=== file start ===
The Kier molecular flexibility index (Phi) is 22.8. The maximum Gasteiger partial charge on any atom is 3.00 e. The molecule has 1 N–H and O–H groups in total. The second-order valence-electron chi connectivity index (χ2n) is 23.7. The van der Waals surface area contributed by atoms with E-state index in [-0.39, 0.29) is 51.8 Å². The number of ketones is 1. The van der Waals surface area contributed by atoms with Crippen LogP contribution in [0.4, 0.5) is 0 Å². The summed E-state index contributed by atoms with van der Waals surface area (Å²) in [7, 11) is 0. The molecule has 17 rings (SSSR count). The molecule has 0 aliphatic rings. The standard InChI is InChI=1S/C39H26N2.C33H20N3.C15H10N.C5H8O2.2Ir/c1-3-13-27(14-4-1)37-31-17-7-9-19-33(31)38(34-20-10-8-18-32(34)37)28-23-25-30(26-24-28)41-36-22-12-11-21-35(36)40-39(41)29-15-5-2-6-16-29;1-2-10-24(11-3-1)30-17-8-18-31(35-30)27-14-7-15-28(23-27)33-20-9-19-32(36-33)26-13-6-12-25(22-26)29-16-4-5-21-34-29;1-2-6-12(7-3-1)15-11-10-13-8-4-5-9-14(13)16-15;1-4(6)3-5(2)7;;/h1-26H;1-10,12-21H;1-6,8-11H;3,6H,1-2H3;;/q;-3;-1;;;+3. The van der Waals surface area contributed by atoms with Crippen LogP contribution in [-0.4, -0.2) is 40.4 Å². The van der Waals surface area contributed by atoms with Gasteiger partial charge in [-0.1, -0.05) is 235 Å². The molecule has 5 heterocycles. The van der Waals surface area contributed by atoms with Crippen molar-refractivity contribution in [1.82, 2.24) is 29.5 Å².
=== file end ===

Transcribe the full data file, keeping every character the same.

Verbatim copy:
The Kier molecular flexibility index (Phi) is 22.8. The maximum Gasteiger partial charge on any atom is 3.00 e. The molecule has 1 N–H and O–H groups in total. The second-order valence-electron chi connectivity index (χ2n) is 23.7. The van der Waals surface area contributed by atoms with E-state index in [-0.39, 0.29) is 51.8 Å². The number of ketones is 1. The van der Waals surface area contributed by atoms with Crippen LogP contribution in [0.4, 0.5) is 0 Å². The summed E-state index contributed by atoms with van der Waals surface area (Å²) in [7, 11) is 0. The molecule has 17 rings (SSSR count). The molecule has 0 aliphatic rings. The standard InChI is InChI=1S/C39H26N2.C33H20N3.C15H10N.C5H8O2.2Ir/c1-3-13-27(14-4-1)37-31-17-7-9-19-33(31)38(34-20-10-8-18-32(34)37)28-23-25-30(26-24-28)41-36-22-12-11-21-35(36)40-39(41)29-15-5-2-6-16-29;1-2-10-24(11-3-1)30-17-8-18-31(35-30)27-14-7-15-28(23-27)33-20-9-19-32(36-33)26-13-6-12-25(22-26)29-16-4-5-21-34-29;1-2-6-12(7-3-1)15-11-10-13-8-4-5-9-14(13)16-15;1-4(6)3-5(2)7;;/h1-26H;1-10,12-21H;1-6,8-11H;3,6H,1-2H3;;/q;-3;-1;;;+3. The van der Waals surface area contributed by atoms with Crippen LogP contribution in [-0.4, -0.2) is 40.4 Å². The van der Waals surface area contributed by atoms with Gasteiger partial charge in [-0.1, -0.05) is 235 Å². The molecule has 5 heterocycles. The van der Waals surface area contributed by atoms with Crippen molar-refractivity contribution in [1.82, 2.24) is 29.5 Å².